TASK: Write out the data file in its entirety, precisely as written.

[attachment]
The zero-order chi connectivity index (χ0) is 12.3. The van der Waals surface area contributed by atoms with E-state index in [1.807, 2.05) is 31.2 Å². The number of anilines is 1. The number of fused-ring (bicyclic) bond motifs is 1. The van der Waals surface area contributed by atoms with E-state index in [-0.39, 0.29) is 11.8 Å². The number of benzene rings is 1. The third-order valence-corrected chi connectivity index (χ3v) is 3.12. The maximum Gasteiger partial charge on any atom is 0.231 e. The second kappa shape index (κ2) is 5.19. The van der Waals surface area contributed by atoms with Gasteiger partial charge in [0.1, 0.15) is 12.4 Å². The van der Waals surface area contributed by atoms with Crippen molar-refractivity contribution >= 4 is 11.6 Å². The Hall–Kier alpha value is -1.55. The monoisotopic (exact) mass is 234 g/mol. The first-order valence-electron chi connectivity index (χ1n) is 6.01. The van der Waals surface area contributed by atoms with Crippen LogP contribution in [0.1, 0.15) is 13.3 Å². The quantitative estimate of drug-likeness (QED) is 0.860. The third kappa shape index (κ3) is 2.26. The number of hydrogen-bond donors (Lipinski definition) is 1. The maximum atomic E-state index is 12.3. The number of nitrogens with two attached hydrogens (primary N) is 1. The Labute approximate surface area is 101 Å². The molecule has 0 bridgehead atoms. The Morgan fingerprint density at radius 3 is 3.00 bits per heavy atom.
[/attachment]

The zero-order chi connectivity index (χ0) is 12.3. The van der Waals surface area contributed by atoms with E-state index in [1.807, 2.05) is 31.2 Å². The number of anilines is 1. The number of fused-ring (bicyclic) bond motifs is 1. The van der Waals surface area contributed by atoms with E-state index in [-0.39, 0.29) is 11.8 Å². The number of benzene rings is 1. The third-order valence-corrected chi connectivity index (χ3v) is 3.12. The maximum Gasteiger partial charge on any atom is 0.231 e. The second kappa shape index (κ2) is 5.19. The van der Waals surface area contributed by atoms with Gasteiger partial charge in [0.1, 0.15) is 12.4 Å². The van der Waals surface area contributed by atoms with Crippen molar-refractivity contribution >= 4 is 11.6 Å². The Hall–Kier alpha value is -1.55. The monoisotopic (exact) mass is 234 g/mol. The first-order valence-electron chi connectivity index (χ1n) is 6.01. The van der Waals surface area contributed by atoms with Crippen LogP contribution in [0.1, 0.15) is 13.3 Å². The quantitative estimate of drug-likeness (QED) is 0.860. The third kappa shape index (κ3) is 2.26. The number of hydrogen-bond donors (Lipinski definition) is 1. The maximum atomic E-state index is 12.3. The number of nitrogens with two attached hydrogens (primary N) is 1. The Labute approximate surface area is 101 Å². The molecule has 0 bridgehead atoms. The Morgan fingerprint density at radius 3 is 3.00 bits per heavy atom.